Hip-Hop Artist Eric Biddines Goes Against the Grain

Categories: Things To Do

Eric Biddines scans the magazine rack at a Boca Raton Barnes and Noble.

He points out the May issue of Respect magazine with a black-and-white headshot of Cash Money's CEO Baby on the cover; he mentions a hobby one might consider odd for a 27-year-old man: collecting the covers.

"I have bins full of them," says Biddines. "It's a great way to see how music has changed throughout the years. Seeing who and what was hot then and now."

Biddines sites examples of such heads as the 50 Cent, Eminem, and Aftermath frenzy in the early 2000s, when they dominated headlines and XXL covers, and in recent years, Lil Wayne gracing the cover of almost every entertainment magazine.

Like his hobby, this rapper's personality, creativity, and hustle are anything but normal.

Dressed in a buttoned-up, short-sleeved shirt, khaki Dickies, what he says are $10 shoes, and a satchel, one would get the impression of, well, a nerd.

But a closer look at his body reveals his first tattoo, an Old Engish "E," which looks like a "3E" on his right shoulder inked by a cousin who learned the trade in jail. He has an "ELB" on his right forearm that stands for Eric Lamar Biddines; there's one of a woman whom he calls Mother Nature and the Palm Beach area code, 561.

His latest tattoo is a bumblebee on the left side of his head above his ear. Taking into consideration their documented work ethic and the fact people call him Eric B., it made perfect sense.

"Bees are the only flying thing that are not supposed to be able to fly, but nobody knows why," says Biddines. "And they can't explain it by speed or anything; it just don't match up. And I'm a fan of anything that goes against the grain."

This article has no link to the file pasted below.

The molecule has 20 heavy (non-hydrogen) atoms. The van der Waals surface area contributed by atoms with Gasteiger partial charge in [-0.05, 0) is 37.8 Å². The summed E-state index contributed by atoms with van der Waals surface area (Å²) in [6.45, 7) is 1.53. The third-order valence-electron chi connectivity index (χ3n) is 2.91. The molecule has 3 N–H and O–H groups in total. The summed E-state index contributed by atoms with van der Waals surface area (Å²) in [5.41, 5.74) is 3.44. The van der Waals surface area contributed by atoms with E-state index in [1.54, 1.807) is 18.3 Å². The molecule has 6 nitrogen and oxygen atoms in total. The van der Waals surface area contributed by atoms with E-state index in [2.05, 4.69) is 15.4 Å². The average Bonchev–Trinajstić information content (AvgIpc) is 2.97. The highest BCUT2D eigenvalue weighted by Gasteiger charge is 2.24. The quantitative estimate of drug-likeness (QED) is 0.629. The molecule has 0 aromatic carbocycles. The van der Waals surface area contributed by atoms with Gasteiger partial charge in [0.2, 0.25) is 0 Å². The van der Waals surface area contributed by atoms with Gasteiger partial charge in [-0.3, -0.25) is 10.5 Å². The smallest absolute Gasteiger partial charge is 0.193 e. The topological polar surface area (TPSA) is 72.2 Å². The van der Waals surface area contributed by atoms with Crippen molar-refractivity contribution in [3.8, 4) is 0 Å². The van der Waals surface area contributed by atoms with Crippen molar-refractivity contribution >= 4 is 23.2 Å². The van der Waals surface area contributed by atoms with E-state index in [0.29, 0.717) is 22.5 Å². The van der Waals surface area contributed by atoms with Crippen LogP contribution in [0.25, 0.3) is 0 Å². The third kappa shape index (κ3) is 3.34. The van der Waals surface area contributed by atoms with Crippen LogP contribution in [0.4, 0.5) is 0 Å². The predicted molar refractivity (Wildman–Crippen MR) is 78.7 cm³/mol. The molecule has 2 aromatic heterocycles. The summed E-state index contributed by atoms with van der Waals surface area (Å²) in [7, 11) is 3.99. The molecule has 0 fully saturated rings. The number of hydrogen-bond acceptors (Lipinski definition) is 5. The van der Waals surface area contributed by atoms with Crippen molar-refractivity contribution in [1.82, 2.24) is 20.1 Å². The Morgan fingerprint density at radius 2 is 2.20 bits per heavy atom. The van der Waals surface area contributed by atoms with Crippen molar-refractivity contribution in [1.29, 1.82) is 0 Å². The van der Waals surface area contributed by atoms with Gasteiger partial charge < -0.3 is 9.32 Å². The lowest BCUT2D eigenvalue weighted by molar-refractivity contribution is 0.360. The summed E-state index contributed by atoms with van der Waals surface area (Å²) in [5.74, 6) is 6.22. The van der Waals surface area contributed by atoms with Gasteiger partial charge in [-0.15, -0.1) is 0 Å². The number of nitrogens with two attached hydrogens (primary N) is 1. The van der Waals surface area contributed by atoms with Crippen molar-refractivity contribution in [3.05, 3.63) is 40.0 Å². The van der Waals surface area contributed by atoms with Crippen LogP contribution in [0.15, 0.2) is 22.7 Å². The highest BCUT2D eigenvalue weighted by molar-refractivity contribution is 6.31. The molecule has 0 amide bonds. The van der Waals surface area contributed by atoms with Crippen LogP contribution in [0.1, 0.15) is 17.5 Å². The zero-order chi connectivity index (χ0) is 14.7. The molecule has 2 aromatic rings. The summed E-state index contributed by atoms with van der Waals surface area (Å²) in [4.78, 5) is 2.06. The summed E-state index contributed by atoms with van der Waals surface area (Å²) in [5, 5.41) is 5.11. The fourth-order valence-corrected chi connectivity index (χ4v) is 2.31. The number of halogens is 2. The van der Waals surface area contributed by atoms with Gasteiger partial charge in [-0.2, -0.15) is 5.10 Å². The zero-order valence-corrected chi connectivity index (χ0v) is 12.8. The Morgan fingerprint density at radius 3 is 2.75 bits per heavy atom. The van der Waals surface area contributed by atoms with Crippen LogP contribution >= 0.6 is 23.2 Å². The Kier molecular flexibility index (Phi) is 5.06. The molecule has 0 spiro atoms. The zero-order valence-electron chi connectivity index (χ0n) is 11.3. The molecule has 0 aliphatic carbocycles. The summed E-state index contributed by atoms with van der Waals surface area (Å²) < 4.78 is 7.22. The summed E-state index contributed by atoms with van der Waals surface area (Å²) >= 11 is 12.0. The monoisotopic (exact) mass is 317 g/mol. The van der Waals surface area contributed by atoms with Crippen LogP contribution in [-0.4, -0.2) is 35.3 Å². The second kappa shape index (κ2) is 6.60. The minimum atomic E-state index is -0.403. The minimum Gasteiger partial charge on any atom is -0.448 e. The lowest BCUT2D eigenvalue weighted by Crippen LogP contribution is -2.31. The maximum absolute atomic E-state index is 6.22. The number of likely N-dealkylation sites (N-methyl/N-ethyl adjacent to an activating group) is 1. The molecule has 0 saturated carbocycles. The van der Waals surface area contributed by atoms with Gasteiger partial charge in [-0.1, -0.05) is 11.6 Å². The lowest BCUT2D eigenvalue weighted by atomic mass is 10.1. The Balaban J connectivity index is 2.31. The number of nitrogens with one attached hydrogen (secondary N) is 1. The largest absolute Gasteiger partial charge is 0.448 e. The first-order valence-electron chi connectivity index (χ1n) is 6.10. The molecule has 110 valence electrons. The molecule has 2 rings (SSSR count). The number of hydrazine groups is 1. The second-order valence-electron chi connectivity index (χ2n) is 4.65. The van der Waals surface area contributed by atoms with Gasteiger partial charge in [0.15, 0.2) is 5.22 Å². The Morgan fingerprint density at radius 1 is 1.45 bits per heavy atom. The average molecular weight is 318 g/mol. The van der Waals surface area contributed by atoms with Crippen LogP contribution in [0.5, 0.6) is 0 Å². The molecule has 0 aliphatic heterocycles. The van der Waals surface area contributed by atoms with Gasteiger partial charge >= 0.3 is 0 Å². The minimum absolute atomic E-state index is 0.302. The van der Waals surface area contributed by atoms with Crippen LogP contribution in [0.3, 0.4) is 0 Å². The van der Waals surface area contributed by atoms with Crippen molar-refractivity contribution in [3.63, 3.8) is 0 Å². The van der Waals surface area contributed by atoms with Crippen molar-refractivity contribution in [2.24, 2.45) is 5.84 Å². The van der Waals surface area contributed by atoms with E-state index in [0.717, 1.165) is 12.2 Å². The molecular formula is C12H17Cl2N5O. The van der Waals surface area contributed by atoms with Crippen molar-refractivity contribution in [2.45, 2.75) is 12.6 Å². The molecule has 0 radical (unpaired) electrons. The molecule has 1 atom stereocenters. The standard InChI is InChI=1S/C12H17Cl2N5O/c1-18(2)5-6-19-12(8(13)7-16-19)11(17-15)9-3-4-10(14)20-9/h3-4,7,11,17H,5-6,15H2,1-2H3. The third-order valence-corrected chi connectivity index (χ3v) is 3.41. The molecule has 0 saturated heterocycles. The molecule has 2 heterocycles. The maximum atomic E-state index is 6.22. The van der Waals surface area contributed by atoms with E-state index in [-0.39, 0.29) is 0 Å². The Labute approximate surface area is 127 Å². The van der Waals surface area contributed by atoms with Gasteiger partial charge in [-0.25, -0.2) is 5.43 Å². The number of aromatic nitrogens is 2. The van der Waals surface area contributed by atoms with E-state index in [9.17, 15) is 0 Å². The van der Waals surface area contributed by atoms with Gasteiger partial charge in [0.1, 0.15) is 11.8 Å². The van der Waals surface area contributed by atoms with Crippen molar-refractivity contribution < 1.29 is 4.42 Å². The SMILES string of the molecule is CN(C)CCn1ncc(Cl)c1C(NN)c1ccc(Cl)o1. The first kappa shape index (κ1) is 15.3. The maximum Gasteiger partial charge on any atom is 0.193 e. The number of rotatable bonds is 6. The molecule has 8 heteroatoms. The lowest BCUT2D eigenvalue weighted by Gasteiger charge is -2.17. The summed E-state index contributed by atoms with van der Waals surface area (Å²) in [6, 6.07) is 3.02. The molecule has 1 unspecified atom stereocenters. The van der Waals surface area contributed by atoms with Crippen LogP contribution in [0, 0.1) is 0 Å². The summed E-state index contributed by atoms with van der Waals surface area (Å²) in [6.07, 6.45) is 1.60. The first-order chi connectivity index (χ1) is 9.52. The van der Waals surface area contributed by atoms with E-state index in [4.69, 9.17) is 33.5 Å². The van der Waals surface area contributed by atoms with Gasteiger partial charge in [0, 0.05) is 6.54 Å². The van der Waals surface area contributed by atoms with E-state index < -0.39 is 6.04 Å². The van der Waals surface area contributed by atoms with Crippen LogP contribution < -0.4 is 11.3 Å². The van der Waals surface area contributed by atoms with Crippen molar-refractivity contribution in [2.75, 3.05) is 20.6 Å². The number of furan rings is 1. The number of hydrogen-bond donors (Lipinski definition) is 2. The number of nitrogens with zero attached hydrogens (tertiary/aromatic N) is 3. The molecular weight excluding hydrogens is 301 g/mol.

As he talks, flashes of gold appear in his mouth. Provided by Miami's Dr. Kelly, Biddines sports six gold teeth on the top and two on the bottom with plans of cementing four more to even up.

If these characteristics aren't enough to give you an idea about the man some believe is odd, superficially, at the least, then maybe his love of coffee will. 

It was a fascination that started at age 6. By studying his parents, young Biddines ended up making coffee for himself and his mother. With the coffee came a personality Biddines was happy to align himself with.

"You already know, 'Oh, this guy likes coffee. I can pretty much get a take on his personality,'" says Biddines. "And the coffee environment already has its own aura, so you know this is a calm dude. He's relaxed. He could love reading. It's a whole portrait about it, and I respect it, and it makes sense with who I am."

A student also of the music and industry, Biddines started at age 14 when he first invested in studio time. He would have started sooner if it weren't for this one significant factor: "We grew up as Jehovah Witnesses," says Biddines. "We wasn't allowed to have rap at the house. So I didn't get into rap until the '90s. Really, I grew up on a lot of Motown."